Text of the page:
The skies over the neutral waters of the Barents and Norwegian Seas were a little more crowded this week as two Russian Tupolev Tu-22M3 missile-carrying bombers were "shadowed" by F-16 fighters of the Norwegian Air Force Russia's Defense Ministry reported.
The Russian news agency Tass reported that the bombers' flight lasted more than four hours, and sorties such as this one are regularly performed by Russia's long-range aircraft over the neutral waters of the Arctic and Pacific Oceans, as well as over the Baltic and Black Seas. All the flights "are performed in strict compliance with the international rules of using the airspace, the ministry noted.
The Tu-22M3 bomber has been seen as the face of the Russian Air Force throughout the world. In addition to its patrol roles, it has been used to drop bombs over Syria. Last year the issue of how the Tu-22M3 is controlled under the New START treaty has been debated – as it could be considered a strategic "heavy" bomber. While it hasn't been flying missions as long as the American B-52, the Tu-22M has been taking to the sky for a considerably long time, going back to the early 1970s.
The Tupolev Tu-22M3 isn't the only Cold War-era warbird from the Russian Air Force seen in neutral waters in recent days. Two nuclear-capable Tu-160 strategic bombers were also spotted over the Baltic Sea, which prompted Finland, Sweden, Poland, and Denmark to scramble fighter jets to shadow and escort the bombers. At certain stages of the Tu-160s' route, the long-range aircraft were accompanied by Finland Air Force F-18 fighters, F-16s from Poland, and Saab JAS 39 Gripen from the Swedish Air Force. It is not clear what type of aircraft the Danish Air Force had used.
The Tu-160 – the largest, heaviest, and fastest bomber ever built – can carry up to 12 short-range nuclear missiles, and during this week's patrol, the two Russian bombers were in the air for eight hours.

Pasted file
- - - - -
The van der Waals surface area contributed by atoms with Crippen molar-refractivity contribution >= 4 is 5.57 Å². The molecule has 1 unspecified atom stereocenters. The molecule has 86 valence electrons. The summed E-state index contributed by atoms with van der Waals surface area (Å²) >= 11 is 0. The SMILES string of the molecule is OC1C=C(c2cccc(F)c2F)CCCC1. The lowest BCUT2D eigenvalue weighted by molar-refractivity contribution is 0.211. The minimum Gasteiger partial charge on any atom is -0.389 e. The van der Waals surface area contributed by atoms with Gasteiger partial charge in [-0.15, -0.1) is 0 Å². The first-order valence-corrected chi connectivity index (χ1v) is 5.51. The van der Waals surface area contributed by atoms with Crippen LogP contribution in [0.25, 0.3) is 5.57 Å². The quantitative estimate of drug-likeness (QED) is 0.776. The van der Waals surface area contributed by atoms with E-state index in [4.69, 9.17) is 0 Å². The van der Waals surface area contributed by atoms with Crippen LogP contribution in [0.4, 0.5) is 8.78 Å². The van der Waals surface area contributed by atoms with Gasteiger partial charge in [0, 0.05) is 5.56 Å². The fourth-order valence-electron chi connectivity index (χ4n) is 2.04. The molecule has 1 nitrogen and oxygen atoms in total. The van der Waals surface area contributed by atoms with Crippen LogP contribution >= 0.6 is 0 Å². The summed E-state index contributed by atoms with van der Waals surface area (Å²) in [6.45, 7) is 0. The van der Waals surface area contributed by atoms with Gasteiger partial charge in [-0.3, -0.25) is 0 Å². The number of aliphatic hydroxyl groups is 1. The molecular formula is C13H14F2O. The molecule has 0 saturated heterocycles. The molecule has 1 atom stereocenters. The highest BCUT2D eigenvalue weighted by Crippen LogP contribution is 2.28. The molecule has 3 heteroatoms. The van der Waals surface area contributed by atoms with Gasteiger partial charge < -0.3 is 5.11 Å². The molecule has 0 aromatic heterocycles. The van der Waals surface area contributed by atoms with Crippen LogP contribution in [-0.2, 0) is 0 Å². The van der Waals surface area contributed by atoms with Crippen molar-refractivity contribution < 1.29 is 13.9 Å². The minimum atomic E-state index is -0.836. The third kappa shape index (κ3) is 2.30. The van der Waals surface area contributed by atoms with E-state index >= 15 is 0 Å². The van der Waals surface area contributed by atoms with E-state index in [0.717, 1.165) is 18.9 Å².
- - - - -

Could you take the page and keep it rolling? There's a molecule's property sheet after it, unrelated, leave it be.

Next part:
Such flights into neutral waters and airspace have become increasingly common. Last May, four Tu-95MS strategic missiles carriers conducted sorties over the Chukotka, Bering and Okhotsk seas, as well as along the western coast of Alaska and the northern coast of the Aleutian Islands. The entire flight with the Cold War-era four-engine turboprop-powered strategic bombers lasted some 12 hours, during which time the Russian aircraft were escorted by United States Air Force F-22 fighter jets.
The Russian Air Force conducted a similar "Ocean Shield" exercise in August 2019, when a pair of the Tu-95 bombers was tracked by the U.S. North American Aerospace Defense Command. Two USAF F-22s and two Canadian CF-18 fighters shadowed the Russian aircraft.
Mainland Alaska and mainland Russia are only some 55 miles apart, making such incidents far from unprecedented.
Peter Suciu is a Michigan-based writer who has contributed to more than four dozen magazines, newspapers and websites. He is the author of several books on military headgear including A Gallery of Military Headdress, which is available on Amazon.com.